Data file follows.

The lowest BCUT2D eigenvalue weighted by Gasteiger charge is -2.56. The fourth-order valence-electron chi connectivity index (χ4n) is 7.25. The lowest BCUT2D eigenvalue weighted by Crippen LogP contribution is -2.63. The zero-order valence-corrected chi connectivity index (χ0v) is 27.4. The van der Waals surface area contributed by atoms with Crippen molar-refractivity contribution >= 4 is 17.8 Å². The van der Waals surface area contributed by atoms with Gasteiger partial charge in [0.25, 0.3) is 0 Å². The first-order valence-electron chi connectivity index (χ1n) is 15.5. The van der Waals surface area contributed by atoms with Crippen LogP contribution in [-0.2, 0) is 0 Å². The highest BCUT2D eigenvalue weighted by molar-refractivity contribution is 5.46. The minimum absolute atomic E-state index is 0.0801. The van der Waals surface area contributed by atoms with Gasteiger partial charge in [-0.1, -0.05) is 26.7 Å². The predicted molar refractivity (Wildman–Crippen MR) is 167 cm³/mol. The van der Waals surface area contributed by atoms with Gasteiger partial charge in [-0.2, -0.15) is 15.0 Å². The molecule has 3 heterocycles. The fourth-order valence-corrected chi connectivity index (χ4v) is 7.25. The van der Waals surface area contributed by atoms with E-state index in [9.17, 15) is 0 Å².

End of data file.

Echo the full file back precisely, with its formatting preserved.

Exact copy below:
The lowest BCUT2D eigenvalue weighted by Gasteiger charge is -2.56. The fourth-order valence-electron chi connectivity index (χ4n) is 7.25. The lowest BCUT2D eigenvalue weighted by Crippen LogP contribution is -2.63. The zero-order valence-corrected chi connectivity index (χ0v) is 27.4. The van der Waals surface area contributed by atoms with Crippen molar-refractivity contribution >= 4 is 17.8 Å². The van der Waals surface area contributed by atoms with Gasteiger partial charge in [0.25, 0.3) is 0 Å². The first-order valence-electron chi connectivity index (χ1n) is 15.5. The van der Waals surface area contributed by atoms with Crippen LogP contribution in [-0.2, 0) is 0 Å². The highest BCUT2D eigenvalue weighted by molar-refractivity contribution is 5.46. The minimum absolute atomic E-state index is 0.0801. The van der Waals surface area contributed by atoms with Gasteiger partial charge in [-0.1, -0.05) is 26.7 Å². The predicted molar refractivity (Wildman–Crippen MR) is 167 cm³/mol. The van der Waals surface area contributed by atoms with Gasteiger partial charge in [-0.2, -0.15) is 15.0 Å². The molecule has 3 heterocycles. The fourth-order valence-corrected chi connectivity index (χ4v) is 7.25. The van der Waals surface area contributed by atoms with E-state index in [9.17, 15) is 0 Å².